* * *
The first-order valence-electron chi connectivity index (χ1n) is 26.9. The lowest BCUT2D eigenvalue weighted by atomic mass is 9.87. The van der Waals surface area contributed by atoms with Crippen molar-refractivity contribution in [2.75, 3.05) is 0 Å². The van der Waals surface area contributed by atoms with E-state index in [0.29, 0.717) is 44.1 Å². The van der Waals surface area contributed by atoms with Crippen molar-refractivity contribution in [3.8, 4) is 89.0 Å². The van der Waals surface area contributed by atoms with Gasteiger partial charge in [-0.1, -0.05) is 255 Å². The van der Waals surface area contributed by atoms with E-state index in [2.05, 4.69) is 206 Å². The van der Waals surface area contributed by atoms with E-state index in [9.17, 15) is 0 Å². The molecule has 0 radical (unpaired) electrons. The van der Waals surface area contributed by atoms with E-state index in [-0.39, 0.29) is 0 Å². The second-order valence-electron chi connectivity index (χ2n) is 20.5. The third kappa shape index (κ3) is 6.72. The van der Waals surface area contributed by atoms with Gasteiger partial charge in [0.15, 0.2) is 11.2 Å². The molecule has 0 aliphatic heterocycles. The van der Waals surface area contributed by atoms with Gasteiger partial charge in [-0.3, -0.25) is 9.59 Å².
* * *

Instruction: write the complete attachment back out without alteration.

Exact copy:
The first-order valence-electron chi connectivity index (χ1n) is 26.9. The lowest BCUT2D eigenvalue weighted by atomic mass is 9.87. The van der Waals surface area contributed by atoms with Crippen molar-refractivity contribution in [2.75, 3.05) is 0 Å². The van der Waals surface area contributed by atoms with E-state index in [0.29, 0.717) is 44.1 Å². The van der Waals surface area contributed by atoms with Crippen molar-refractivity contribution in [3.8, 4) is 89.0 Å². The van der Waals surface area contributed by atoms with Gasteiger partial charge in [-0.1, -0.05) is 255 Å². The van der Waals surface area contributed by atoms with E-state index in [2.05, 4.69) is 206 Å². The van der Waals surface area contributed by atoms with E-state index in [9.17, 15) is 0 Å². The molecule has 0 radical (unpaired) electrons. The van der Waals surface area contributed by atoms with E-state index in [-0.39, 0.29) is 0 Å². The second-order valence-electron chi connectivity index (χ2n) is 20.5. The third kappa shape index (κ3) is 6.72. The van der Waals surface area contributed by atoms with Gasteiger partial charge in [0.15, 0.2) is 11.2 Å². The molecule has 0 aliphatic heterocycles. The van der Waals surface area contributed by atoms with Gasteiger partial charge in [-0.3, -0.25) is 9.59 Å².